Pastor's Points: Youth and the Church
In mid-May, research from the Pew Foundation revealed information concerning the number of people coming and going from the Catholic Church. Pew said that for every new convert to Catholicism, six people leave the Church. It also found that without the large number of Hispanic Immigrants to our country, Catholicism in the United States would be in deep decline. This is even with the fact that 35% of Hispanic Catholics are leaving the Church for other religions. We know too that other Christian faiths are losing people as America becomes less Christian, less faith-filled.
So what are we to do with the fact that Church numbers are going down? Sherri Waddell, the author of
Forming Intentional Disciples
, wrote the following in response to the survey:
That the Church must look again, as she has in the past, not to institutions or societal favor but to the power of the Holy Spirit, the redeeming work of Christ, the truth of the apostolic faith, to the deep personal faith of her people, to the fruit of profound prayer and worship, to the intercession of the communion of saints. And to the charisms, vocations, saints, cultural creativity, and mighty deeds that arise out of such faith. The faith that gave birth to the structures and cultures of western Christianity in the first place.
The work of evangelization is never done. We as a Church always have the call before us to “put out into the deep” as the Lord commanded his apostles to do. Rather than seeing the numbers of the Pew survey as something depressing we should see it as an impetus to renew our efforts individually and collectively as a Church to make the gospel more and more relevant to our modern world, especially to young people.
In his homily at the ordination mass for 5 new priests for his diocese on May 16
, Bishop Robert Lynch of St. Petersburg, FL said this:
…we as Church have a Gospel challenge to face, meet and defeat.
We don’t teach what we believe as well as we should. We rely perhaps too heavily on old methods of communication and put too much reliance on traditional vestige, hierarchy of orders and judgment. We often hide in the clothes of the past as well as some of the ideas of the past, disregarding the fact that to today’s younger generation not only are these things devoid of meaning and anachronistic but also some can suggest tendencies that may not otherwise be present.
Dear brothers, we can basically only choose two paths to our ministry: to cling to a notion of priesthood and ministry and see our older Catholics and ourselves off to eternity, or adapt when possible and stop fighting some of these the new realities. Your generation will never be content with simply embracing a religion that they feel helped their moms and dads but has little meaning and relevance to their own lived experience. They are there, this younger generation of the baptized Catholic, ripe for the picking, when approached with a reasoned,
welcoming ministry, which includes not only we who are ordained, but people like themselves as well, the people of God.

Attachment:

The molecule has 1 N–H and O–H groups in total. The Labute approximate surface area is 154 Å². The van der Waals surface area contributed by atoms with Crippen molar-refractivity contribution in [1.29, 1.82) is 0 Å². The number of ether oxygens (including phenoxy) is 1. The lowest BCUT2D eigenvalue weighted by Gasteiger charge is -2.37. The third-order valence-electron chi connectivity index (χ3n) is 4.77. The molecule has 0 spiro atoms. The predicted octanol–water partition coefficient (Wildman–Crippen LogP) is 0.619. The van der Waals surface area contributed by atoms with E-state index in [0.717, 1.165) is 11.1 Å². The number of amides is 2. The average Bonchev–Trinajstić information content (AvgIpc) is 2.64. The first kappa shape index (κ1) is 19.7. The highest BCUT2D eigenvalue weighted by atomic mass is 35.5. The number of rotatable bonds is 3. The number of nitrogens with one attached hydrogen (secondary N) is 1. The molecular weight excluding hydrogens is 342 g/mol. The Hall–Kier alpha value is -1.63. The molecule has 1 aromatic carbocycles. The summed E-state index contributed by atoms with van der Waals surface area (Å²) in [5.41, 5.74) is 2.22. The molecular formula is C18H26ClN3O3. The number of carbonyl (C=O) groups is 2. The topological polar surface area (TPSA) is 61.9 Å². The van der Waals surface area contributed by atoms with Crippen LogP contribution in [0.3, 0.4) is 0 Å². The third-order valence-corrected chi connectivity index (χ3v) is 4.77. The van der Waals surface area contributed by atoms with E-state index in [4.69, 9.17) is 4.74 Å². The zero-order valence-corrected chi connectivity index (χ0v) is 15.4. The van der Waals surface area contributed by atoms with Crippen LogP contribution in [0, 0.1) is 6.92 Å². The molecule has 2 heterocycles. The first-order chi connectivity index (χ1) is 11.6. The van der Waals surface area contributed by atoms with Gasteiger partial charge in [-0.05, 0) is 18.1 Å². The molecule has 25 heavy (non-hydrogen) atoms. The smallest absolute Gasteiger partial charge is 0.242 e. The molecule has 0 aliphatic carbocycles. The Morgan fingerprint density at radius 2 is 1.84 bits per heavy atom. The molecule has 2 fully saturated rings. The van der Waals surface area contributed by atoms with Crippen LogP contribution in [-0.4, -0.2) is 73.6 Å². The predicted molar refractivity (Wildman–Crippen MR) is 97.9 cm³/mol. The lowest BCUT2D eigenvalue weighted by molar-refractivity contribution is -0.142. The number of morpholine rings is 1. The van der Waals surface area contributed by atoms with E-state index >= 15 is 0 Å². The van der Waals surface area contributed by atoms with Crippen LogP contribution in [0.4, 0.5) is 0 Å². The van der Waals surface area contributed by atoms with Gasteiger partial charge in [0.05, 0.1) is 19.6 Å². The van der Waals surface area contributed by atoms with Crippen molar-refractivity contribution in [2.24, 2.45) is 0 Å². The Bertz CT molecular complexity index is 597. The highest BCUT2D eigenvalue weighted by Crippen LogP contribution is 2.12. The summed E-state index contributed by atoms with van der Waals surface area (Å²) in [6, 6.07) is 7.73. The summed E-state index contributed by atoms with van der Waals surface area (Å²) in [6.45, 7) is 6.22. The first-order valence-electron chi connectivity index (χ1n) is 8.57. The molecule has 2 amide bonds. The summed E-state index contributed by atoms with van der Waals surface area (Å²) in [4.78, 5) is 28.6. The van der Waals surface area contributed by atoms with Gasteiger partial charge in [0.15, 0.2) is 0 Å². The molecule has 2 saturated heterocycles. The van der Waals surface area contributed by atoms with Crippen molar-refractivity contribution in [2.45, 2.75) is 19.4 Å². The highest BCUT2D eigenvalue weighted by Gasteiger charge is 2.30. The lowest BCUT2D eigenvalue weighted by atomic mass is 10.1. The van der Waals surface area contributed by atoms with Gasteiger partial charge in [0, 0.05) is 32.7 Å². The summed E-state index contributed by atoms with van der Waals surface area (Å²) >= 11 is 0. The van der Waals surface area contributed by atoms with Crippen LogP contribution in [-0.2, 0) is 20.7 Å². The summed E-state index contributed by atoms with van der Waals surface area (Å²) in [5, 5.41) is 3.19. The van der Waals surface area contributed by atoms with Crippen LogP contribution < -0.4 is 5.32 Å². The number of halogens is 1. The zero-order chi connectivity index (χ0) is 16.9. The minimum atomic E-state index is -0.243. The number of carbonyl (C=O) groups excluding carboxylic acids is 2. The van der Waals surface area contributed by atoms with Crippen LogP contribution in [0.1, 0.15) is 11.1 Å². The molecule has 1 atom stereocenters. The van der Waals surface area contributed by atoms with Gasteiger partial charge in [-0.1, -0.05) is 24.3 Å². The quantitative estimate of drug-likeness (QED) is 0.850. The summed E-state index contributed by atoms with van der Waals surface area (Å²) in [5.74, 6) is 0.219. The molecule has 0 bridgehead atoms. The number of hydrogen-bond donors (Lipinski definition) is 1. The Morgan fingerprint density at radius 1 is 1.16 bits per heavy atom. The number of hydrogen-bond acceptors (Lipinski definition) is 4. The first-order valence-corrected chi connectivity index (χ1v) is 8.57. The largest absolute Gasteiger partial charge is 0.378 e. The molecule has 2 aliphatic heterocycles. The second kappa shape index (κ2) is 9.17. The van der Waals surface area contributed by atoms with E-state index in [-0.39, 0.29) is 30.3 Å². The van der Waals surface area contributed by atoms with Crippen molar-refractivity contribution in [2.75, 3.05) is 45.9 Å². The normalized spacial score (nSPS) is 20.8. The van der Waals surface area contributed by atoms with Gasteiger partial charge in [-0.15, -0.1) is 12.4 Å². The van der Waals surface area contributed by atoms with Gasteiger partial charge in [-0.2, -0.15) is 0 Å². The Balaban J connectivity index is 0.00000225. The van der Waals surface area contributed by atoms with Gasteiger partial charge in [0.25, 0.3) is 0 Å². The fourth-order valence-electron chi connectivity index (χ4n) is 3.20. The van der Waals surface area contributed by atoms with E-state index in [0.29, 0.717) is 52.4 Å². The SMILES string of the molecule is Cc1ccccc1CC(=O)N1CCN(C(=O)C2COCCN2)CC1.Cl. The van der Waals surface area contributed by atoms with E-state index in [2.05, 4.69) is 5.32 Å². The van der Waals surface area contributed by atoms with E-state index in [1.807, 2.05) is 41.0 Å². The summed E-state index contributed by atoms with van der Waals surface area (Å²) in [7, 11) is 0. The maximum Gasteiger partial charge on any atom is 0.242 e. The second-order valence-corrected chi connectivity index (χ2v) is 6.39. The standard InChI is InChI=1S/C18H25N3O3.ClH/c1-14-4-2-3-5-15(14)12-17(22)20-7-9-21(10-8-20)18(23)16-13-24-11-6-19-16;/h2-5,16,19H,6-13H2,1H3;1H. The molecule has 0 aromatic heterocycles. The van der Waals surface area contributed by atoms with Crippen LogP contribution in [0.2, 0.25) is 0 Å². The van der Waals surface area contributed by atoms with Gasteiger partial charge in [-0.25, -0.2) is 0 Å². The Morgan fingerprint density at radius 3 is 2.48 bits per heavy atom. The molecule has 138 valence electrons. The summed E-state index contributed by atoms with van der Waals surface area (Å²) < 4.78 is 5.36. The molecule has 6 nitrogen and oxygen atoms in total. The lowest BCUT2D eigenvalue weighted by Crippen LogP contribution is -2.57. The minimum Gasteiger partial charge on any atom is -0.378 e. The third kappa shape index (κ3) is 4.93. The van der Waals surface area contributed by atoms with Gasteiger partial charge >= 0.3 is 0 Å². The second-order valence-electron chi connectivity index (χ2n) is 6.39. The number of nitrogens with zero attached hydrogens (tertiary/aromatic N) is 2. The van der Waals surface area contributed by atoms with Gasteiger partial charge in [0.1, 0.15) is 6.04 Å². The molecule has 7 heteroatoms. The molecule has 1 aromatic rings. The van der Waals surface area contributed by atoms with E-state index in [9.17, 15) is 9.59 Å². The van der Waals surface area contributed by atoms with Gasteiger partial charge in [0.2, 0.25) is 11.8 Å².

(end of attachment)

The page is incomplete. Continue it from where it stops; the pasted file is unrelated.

All of us, priests, deacons, consecrated religious, lay staff members, parents, every day parishioners have the task before us to make the gospel known and heard in ways that will renew the faith of our young people and make them want to cling to Catholicism. I am very proud of our efforts at STM to help our young people live and love their faith. The Pew survey serves as a reminder for us to treasure and nurture the gift we have in the youth of our Church. I have never agreed with the saying that youth are “the Church of tomorrow.” That implies that they play no role in the Church of today. Rather, our young people are an intrinsic part of the Church here and now. We have youth who are members of our Pastoral Council. Others serve at the altar, proclaim the Word of God, distribute Holy Communion, lead retreats, share their stories and strive to pass on the faith through service, prayer and love of neighbor as witnessed through the many events sponsored like the annual mission trip with Catholic Heart Work Camp and Vacation Bible School.
While our efforts are admirable, there is still more work to do. We all have a responsibility to pray for, encourage and mentor our young people in the faith so that they see value in the Christian life and hope in times of darkness.
My hope for our efforts at Youth Ministry in this parish is that there will be a desire in our young people to continue to practice and grow in their faith when they go off to college and beyond. Hopefully our partnership with faith-filled parents, the formation we provide and the experiences of the living God in our midst will have a deep impact upon our young Catholics. I pray that we will continue to look to the Holy Spirit for the inspiration and guidance we need as all of us who form the Church of today seek to make our faith real and relevant to all who walk with us along this path of Christian discipleship.
Finally, to the youth of our parish, I share the inspirational words of Pope Francis when he spoke to the young people at World Youth Day in Rio:
Dear Young People: “The Church needs you. Your enthusiasm, your creativity and the joy that is so characteristic of you. Go without fear”.
You bring such great joy to our parish. Thank you for being who you are, for the witness you give and for the faith you share. The Church does need you. We need you.